Gopinatha's Gallery

For the past four years we've been working towards setting up a display-Gallery to offer devotees and guests an introduction to the three dhamas of Mayapura, Jagannatha Puri and Sri Vrindavana dhama.


As the first stage in establishing a permanent exhibition of Gopinatha’s miniature dioramas, we commenced plans to renovate an existing double garage at Sri Gopinatha Dhama. If all goes wellwith this initial display, our long term plan is to build a separate gallery facility suitable for a wider audience.In the section of Gopinatha's Place related to GALLERY you can see our efforts taking shape.


This is somewhat ambitious for us. Our "crew" of devotees is as small as Gopinathaji Himself!!


However, as a small sparrow who pecked away at the ocean to retrieve her eggs drew the attention of Garuda, we are "pecking away" with faith in Gopinatha's special kinds of reciprocation.



We came to Gopinatha Dham with the desire to set up a small gallery of works created before 2002, all depictions of Krishna's [Gopinath's] different Vrindavana pastimes.


Gopinatha's dioramas [seen here and below] as displayed previously within a specially designed and renovated caravan that became our first small gallery.We wanted a more permanent place to keep them.


Many more displays were also waiting...



We wanted to set up the gallery in the double garage quickly. Work began during 2003. Yet even before the gallery began, two new displays were made during our first year at Gopinatha dham.They are both seen below..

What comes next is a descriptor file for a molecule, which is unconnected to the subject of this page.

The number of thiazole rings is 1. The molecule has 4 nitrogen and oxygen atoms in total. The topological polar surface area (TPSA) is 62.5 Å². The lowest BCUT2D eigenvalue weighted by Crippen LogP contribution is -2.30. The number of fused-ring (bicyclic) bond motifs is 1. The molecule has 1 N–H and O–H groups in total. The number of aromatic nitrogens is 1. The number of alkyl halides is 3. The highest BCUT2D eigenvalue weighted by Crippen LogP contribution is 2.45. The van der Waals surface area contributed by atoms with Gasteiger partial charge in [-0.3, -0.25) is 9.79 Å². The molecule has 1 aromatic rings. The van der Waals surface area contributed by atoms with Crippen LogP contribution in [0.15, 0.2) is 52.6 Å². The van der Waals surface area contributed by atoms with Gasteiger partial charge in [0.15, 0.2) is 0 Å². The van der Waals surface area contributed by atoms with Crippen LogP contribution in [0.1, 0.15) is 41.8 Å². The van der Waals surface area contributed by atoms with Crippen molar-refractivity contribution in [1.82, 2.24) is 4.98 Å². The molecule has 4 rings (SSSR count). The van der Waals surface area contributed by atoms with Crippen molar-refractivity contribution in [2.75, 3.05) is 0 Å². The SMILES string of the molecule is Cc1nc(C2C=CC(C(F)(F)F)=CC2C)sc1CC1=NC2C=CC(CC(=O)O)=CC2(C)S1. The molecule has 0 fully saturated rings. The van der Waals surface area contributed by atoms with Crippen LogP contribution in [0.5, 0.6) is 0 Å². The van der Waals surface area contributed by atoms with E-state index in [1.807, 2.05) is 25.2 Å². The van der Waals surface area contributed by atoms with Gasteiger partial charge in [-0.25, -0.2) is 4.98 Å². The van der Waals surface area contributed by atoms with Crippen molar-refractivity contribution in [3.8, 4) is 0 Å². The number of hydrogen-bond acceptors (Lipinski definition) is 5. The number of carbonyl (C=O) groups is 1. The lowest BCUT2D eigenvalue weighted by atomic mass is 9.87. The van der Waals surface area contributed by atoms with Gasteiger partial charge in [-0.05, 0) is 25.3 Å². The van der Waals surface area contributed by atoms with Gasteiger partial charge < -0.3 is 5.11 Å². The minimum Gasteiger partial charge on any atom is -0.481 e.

JAVAT - an artful trick. Krishna,in disguise, goes to meet Radharani.This a well loved pastime of Vrindavana. We made this our offering for Radhastami 2002.



This year the PERTH MINIATURE SOCIETY held a competiton. They wanted to see a scene made inside a soft drink bottle ! ! Well.....

Both the shape and size of the bottle were very unappealing. We struggled to work this one out, but finally decided to create a piece glorifying the sound of Krishna's flute.



Although this was a real challenge, somehow we did it and won!



This meant two more items ready to be displayed in the gallery .



Meanwhile work was underway to transform

the double garage into Gopinatha's gallery.









Gopinatha's gallery 2003

Vrindavana settings

This year began with anxiety over to Sucirani's health, Art work seemed out of the question.

However I did make a set of altar settings. [small scenes to place on the top level of the altar with a place for Gopinatha] These settings are used in the templeroom on a regular basis. Here is Gopinatha's altar. As you see there are four levels. The top level, represents Vrindavana. It is changed every week.



Here are some of the new altar settings







Later four of the most intricate settings became dioramas.



September 2003- Brazil


Sucirani and I flew together to Brazil to see if a cure was available. Finding no success we then travelled to Vrindavana.

While in Brazil I worked on a series of pastime displays set within a decorated water bottle. These small works were improvisations using whatever little time and meagre resources were available. They then became a part of my presentation for the Govardhana retreat 2003.




There were six small scenes designed to go inside the bottle one by one.